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@FunctionalInterface
public interface ThrowingConsumerHandler<T, E extends Throwable> {
    static <T, E extends Throwable> Consumer<T> unchecked(ThrowingConsumerHandler<T, E> consumer, ExceptionHandler handler) {
        return (t) -> {
            try {
                consumer.accept(t);
            } catch (Throwable e) {
                if(!handler.handle(e)) {
                    throw new RuntimeException(e);
                }
            }
        };
    }
    void accept(T t) throws E;
}

The ThrowingConsumerHandler delegates to the ExceptionHandler to do additional exception processing, if the ExceptionHandler returns false we throw a RuntimeException. Again, the ExceptionHandler shown in this example can be enhanced in your own projects to make the mechanism more powerful.

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public void processFiles(List<String> filesToProcess) {
    filesToProcess.stream()
            .map(file -> //do processing
            , (e) -> {processorStats.addFailure(); return false;}));
}

Lambda Runtime Exceptions

In the last sections we looked at handling Java checked exceptions in lambda expressions. However, lambda expressions also have the possibility of raising Java runtime exceptions. Although, these exceptions don’t have to be handled explicitly in the same way as checked exceptions, we can still apply the same techniques to process runtime exceptions in a particular way.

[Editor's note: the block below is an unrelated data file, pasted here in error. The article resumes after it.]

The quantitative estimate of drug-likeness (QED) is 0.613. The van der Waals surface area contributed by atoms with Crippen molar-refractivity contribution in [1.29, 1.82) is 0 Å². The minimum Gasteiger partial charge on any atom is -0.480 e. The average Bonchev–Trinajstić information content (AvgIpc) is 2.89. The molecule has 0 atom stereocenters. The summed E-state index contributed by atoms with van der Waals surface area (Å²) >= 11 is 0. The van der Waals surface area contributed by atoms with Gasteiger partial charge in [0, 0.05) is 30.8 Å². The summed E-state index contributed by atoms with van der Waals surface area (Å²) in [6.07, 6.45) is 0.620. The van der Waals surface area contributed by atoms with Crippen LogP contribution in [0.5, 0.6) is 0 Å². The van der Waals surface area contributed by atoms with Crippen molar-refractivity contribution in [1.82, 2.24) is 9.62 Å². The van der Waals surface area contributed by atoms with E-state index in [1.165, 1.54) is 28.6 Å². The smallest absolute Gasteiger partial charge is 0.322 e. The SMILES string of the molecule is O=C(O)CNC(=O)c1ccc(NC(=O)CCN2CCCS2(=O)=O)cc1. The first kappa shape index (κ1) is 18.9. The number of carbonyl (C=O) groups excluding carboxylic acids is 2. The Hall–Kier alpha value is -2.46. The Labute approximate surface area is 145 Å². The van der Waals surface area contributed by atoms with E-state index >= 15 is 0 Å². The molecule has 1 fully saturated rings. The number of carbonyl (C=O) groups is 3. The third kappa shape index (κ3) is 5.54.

In the last sections we created functional interfaces to handle the exceptions, however in this section we will create some static utility methods that follow the same patterns.

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package com.stephenenright.tutorials.corejavaexception.lambda;

import com.stephenenright.tutorials.corejavaexception.function.ExceptionHandler;
import java.util.function.Consumer;

public abstract class LambdaExceptionWrappers {
    static <T, E extends Exception> Consumer<T> consumerWrap(Consumer<T> consumer, ExceptionHandler handler) {
        return i -> {
            try {
                consumer.accept(i);
            } catch (Exception e) {
                if(!handler.handle(e)) {
                    throw new RuntimeException(e);
                }
            }
        };
    }
}

In the above code we create a new utility function consumerWrap that wraps a Consumer and applies an ExceptionHandler in the event of an Exception.

Conclusion

We covered approaches on how to handle checked exceptions in lambda expressions. We also looked at an approach on how to handle unchecked / runtime exceptions if we need to process them in specific ways.